Worst of all, it leaves the even higher costs of needless pain, suffering and premature death to be paid by those whose relief is delayed for years by policies like these, which slow down the development of new medicines to cure their afflictions.
The United States has been one of the few countries resisting political pressures to impose price controls on pharmaceutical drugs, or to water down the patent laws which allow the original discoverer of new drugs to have a monopoly for a fixed number of years, so as to recover the costs of discovery before other companies get to use their formula free of charge.
The United States also produces a wholly disproportionate share of all the new life-saving drugs in the world. But politicians ignore this connection. Other countries have scientists capable of developing new medicines, but the economics and politics of the situation discourage companies in those countries from making the huge investments made by American pharmaceutical companies under American patent law.
Unfortunately, the Bush administration has recently begun to cave in to the demagogues at home and abroad. After Congressional liberals like Ted Kennedy, Henry Waxman, and Charles Schumer began making noises about a need to get the drug Cipro cheaper because of the anthrax scare, the administration threatened to over-ride the patent for the drug unless the manufacturer supplied it at a cheaper rate.
The retail price of Cipro was $5 a pill and the government itself says that someone stricken with anthrax needs to take two pills a day for five days and cheaper antibiotics thereafter. Is $50 too much to pay to save your life? And is it worth jeopardizing a whole system that has made this country the leading creator of life-saving drugs, just to get the demagogues off the Bush administration's back politically?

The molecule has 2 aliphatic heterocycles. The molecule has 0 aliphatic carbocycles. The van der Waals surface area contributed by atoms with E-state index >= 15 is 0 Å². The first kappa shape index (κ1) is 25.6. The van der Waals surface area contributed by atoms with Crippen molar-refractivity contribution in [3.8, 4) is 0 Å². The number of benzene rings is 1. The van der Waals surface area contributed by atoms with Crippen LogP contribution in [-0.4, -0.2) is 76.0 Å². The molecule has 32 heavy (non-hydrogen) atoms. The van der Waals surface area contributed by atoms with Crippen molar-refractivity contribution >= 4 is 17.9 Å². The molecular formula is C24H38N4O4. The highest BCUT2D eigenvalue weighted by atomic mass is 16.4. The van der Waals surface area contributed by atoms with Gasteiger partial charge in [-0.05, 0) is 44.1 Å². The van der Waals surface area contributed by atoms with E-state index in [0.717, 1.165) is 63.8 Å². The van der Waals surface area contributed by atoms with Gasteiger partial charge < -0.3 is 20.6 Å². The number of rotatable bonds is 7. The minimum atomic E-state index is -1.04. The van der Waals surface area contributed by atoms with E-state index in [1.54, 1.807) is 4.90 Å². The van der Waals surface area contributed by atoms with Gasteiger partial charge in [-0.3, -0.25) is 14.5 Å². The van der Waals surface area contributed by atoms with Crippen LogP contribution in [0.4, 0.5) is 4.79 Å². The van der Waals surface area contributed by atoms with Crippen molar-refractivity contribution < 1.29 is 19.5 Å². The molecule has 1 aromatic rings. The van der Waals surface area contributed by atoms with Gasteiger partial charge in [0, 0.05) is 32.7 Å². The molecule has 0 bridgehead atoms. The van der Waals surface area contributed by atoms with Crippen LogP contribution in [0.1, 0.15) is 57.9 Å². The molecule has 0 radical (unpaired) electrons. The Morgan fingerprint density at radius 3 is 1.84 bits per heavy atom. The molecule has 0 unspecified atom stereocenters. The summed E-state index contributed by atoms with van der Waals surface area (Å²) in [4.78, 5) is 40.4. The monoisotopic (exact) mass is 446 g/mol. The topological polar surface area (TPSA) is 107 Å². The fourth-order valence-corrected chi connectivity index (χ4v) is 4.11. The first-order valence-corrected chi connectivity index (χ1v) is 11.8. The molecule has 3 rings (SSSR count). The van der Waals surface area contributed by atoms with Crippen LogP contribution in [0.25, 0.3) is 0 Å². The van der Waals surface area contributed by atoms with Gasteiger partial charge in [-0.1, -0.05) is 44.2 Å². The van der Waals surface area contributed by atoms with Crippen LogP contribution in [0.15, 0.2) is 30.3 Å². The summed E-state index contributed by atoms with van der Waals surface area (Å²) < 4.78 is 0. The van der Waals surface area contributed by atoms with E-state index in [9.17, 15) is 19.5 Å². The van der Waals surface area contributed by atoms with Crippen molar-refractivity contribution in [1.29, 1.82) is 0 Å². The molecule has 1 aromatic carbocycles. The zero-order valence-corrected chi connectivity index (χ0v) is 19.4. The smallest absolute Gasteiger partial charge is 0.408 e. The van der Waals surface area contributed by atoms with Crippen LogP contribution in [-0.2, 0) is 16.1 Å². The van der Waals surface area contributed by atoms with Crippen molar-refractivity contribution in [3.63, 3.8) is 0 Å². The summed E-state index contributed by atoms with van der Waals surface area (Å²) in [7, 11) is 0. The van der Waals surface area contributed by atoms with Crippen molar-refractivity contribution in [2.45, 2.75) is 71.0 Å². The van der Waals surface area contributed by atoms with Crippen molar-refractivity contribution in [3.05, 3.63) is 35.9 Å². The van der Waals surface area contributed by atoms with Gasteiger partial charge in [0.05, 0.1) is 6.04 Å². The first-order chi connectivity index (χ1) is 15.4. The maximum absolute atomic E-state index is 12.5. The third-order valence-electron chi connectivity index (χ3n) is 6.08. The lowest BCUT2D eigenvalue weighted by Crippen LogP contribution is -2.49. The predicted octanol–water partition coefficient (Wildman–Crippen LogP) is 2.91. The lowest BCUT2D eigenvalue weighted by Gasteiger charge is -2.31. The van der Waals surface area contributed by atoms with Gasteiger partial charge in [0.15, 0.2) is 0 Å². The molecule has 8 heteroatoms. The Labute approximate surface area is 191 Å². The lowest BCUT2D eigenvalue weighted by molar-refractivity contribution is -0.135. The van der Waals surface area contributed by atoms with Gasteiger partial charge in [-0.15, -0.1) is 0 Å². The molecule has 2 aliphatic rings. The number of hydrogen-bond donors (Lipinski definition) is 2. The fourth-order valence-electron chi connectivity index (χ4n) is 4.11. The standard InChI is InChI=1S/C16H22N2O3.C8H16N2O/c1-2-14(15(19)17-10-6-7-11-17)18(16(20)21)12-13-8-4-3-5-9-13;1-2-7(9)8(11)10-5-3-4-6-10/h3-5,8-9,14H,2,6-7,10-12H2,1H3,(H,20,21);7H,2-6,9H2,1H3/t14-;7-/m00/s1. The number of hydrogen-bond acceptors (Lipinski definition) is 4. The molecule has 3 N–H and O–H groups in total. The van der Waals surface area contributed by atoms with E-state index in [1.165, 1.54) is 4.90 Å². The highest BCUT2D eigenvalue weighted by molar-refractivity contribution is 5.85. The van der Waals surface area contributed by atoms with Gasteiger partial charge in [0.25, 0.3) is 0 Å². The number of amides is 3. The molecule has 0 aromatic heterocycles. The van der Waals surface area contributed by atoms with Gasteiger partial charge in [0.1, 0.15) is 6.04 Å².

The administration also caved at a recent international conference in Qatar, where foreign countries gained the right to set aside international patent agreements whenever they choose to decree a public health "emergency." This allows them a free ride on costly American research, at least until they kill the goose that lays the golden egg — new life-saving medicines in this case.CHAPTER 2
THE REAL REVOLUTIONARIES
The twentieth century was, among other things, a century of revolutions — not only bloody uprisings and military coups, but also revolutions in science, politics and in the way people live. However, as much as the political left loves to use words like "change" and "revolution" as if they had a monopoly or a copyright on them, the actual track record of the left pales in comparison with the social revolutions created by the free market.